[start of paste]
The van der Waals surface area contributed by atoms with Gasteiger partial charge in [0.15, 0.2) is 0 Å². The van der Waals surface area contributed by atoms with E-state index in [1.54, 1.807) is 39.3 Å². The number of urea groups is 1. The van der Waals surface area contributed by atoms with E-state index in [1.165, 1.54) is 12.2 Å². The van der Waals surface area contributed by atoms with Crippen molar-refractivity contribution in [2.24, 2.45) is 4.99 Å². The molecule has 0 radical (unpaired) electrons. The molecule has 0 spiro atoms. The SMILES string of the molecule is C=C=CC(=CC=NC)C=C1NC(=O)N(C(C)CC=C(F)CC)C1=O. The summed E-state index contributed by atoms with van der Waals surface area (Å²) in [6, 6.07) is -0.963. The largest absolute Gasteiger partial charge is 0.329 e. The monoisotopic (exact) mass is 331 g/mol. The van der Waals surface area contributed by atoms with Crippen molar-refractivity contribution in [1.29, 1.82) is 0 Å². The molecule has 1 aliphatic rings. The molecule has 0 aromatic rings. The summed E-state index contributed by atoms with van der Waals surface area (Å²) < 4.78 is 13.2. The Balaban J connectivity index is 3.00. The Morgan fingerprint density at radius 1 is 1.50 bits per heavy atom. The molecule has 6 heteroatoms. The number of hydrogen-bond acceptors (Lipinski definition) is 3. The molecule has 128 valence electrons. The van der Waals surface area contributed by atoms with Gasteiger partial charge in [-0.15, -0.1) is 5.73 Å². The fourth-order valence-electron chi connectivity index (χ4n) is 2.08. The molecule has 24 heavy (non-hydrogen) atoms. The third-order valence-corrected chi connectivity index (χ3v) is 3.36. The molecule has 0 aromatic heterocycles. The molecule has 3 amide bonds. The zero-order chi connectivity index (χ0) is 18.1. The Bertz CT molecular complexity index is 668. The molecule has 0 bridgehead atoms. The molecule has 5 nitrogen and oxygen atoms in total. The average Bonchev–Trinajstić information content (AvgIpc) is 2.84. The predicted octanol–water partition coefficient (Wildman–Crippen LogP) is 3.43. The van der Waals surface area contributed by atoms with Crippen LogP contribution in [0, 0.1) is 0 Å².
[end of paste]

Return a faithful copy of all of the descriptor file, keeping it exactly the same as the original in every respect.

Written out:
The van der Waals surface area contributed by atoms with Gasteiger partial charge in [0.15, 0.2) is 0 Å². The van der Waals surface area contributed by atoms with E-state index in [1.54, 1.807) is 39.3 Å². The number of urea groups is 1. The van der Waals surface area contributed by atoms with E-state index in [1.165, 1.54) is 12.2 Å². The van der Waals surface area contributed by atoms with Crippen molar-refractivity contribution in [2.24, 2.45) is 4.99 Å². The molecule has 0 radical (unpaired) electrons. The molecule has 0 spiro atoms. The SMILES string of the molecule is C=C=CC(=CC=NC)C=C1NC(=O)N(C(C)CC=C(F)CC)C1=O. The summed E-state index contributed by atoms with van der Waals surface area (Å²) in [6, 6.07) is -0.963. The largest absolute Gasteiger partial charge is 0.329 e. The monoisotopic (exact) mass is 331 g/mol. The van der Waals surface area contributed by atoms with Crippen molar-refractivity contribution in [1.29, 1.82) is 0 Å². The molecule has 1 aliphatic rings. The molecule has 0 aromatic rings. The summed E-state index contributed by atoms with van der Waals surface area (Å²) < 4.78 is 13.2. The Balaban J connectivity index is 3.00. The Morgan fingerprint density at radius 1 is 1.50 bits per heavy atom. The molecule has 6 heteroatoms. The number of hydrogen-bond acceptors (Lipinski definition) is 3. The molecule has 128 valence electrons. The van der Waals surface area contributed by atoms with Gasteiger partial charge in [-0.15, -0.1) is 5.73 Å². The fourth-order valence-electron chi connectivity index (χ4n) is 2.08. The molecule has 24 heavy (non-hydrogen) atoms. The third-order valence-corrected chi connectivity index (χ3v) is 3.36. The molecule has 0 aromatic heterocycles. The molecule has 3 amide bonds. The zero-order chi connectivity index (χ0) is 18.1. The Bertz CT molecular complexity index is 668. The molecule has 0 bridgehead atoms. The molecule has 5 nitrogen and oxygen atoms in total. The average Bonchev–Trinajstić information content (AvgIpc) is 2.84. The predicted octanol–water partition coefficient (Wildman–Crippen LogP) is 3.43. The van der Waals surface area contributed by atoms with Crippen LogP contribution in [0, 0.1) is 0 Å².